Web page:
Enviro Close-Up #678 Enhanced Geothermal Energy Systems

Three decades ago, we did a program on what was then called Hot Dry Rock Geothermal Energy. The process is now called the Enhanced Geothermal Energy Systems. With us then and now: Dr. Jefferson Tester, today a professor of sustainable energy systems at Cornell University and principal scientist for Cornell’s work on an Enhanced Geothermal Energy System, its Earth Source Heat Project. Dr. Tester relates how Cornell has drilled a two-mile hole in the ground at its campus in Ithaca, New York in it work to use heat from below the Earth to provide heat at university buildings. And, he discusses the history of what started at the U.S. Department of Energy’s Hot Dry Rock pilot operation at Fenton Hill in New Mexico, featured in our earlier program. Dr. Tester has been a pioneer in geothermal energy, after beginning at the Fenton Hill project, as a professor at the Massachusetts Institute of Technology. He cites in this Enviro Close-Up a study done when he was at MIT stating that “in spite of its enormous potential, the geothermal option for the United States has been largely ignored.” The MIT team concluded that “while further advances are needed, none of the known technical and economic barriers…are considered insurmountable.”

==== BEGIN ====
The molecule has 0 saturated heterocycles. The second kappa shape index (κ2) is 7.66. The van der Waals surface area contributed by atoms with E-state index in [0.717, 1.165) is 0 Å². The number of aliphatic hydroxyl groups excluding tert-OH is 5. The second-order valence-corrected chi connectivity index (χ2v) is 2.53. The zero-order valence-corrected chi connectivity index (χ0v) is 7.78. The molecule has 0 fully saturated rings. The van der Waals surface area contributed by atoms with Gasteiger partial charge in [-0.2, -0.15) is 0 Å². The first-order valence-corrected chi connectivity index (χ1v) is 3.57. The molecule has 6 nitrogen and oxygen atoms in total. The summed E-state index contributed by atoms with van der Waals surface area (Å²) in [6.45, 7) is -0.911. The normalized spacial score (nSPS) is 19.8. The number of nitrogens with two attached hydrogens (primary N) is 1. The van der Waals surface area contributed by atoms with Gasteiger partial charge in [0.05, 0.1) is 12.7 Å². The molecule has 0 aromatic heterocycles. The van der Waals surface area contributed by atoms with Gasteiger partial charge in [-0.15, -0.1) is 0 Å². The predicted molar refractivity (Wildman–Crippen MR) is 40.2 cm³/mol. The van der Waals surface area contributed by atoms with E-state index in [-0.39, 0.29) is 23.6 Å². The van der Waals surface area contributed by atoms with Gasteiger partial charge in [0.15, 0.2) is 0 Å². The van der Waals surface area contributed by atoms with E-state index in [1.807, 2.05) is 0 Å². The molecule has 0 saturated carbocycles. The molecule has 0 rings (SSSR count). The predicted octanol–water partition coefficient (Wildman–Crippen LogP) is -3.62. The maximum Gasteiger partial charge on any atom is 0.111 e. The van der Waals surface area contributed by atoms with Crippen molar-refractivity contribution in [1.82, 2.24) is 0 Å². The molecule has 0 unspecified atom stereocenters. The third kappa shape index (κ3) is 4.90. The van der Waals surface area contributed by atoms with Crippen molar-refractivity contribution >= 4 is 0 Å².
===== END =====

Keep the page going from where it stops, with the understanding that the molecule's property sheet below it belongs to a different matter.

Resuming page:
“No Miracles Needed” with Dr. Mark Z. Jacobson

Renowned energy expert Dr. Mark Z. Jacobson’s just-out book is titled “No Miracles Needed” with the subtitle “How Today’s Technology Can Save Our Climate and Clean Our Air.” It is a follow-up to his 2021 book “100% Clean, Renewable Energy and Storage for Everything”—and as absolutely brilliant. He provides the very much needed information for a clean, renewable energy future. Dr. Jacobson, Director of the Atmosphere/Energy Program and Professor of Civil and Environmental Engineering at Stanford University, says: “The world needs to switch away from using fossil fuels to using clean, renewable sources of energy as soon as possible. Failure to do so will lead to accelerated and catastrophic climate damage, loss of biodiversity, and economic, social, and political stability.” He explains how we can “solve the climate crisis, and at the same time eliminate air pollution and safely secure energy supplies for all — without using ‘miracle’ technology.” Dr. Jacobson details the use of “existing technologies to harness, store and transmit energy from wind, water, and solar sources to ensure reliable electricity and heat supplies.” And he discusses “which technologies are not needed”—including natural gas, carbon capture and nuclear energy. As Michael Mann, climatologist and geophysicist and the director of the Center for Science, Sustainability & the Media at the University of Pennsylvania says of “Jacobson’s amazing new book,” his work enables people to “be informed and engaged to help tackle the defining challenge of our time.”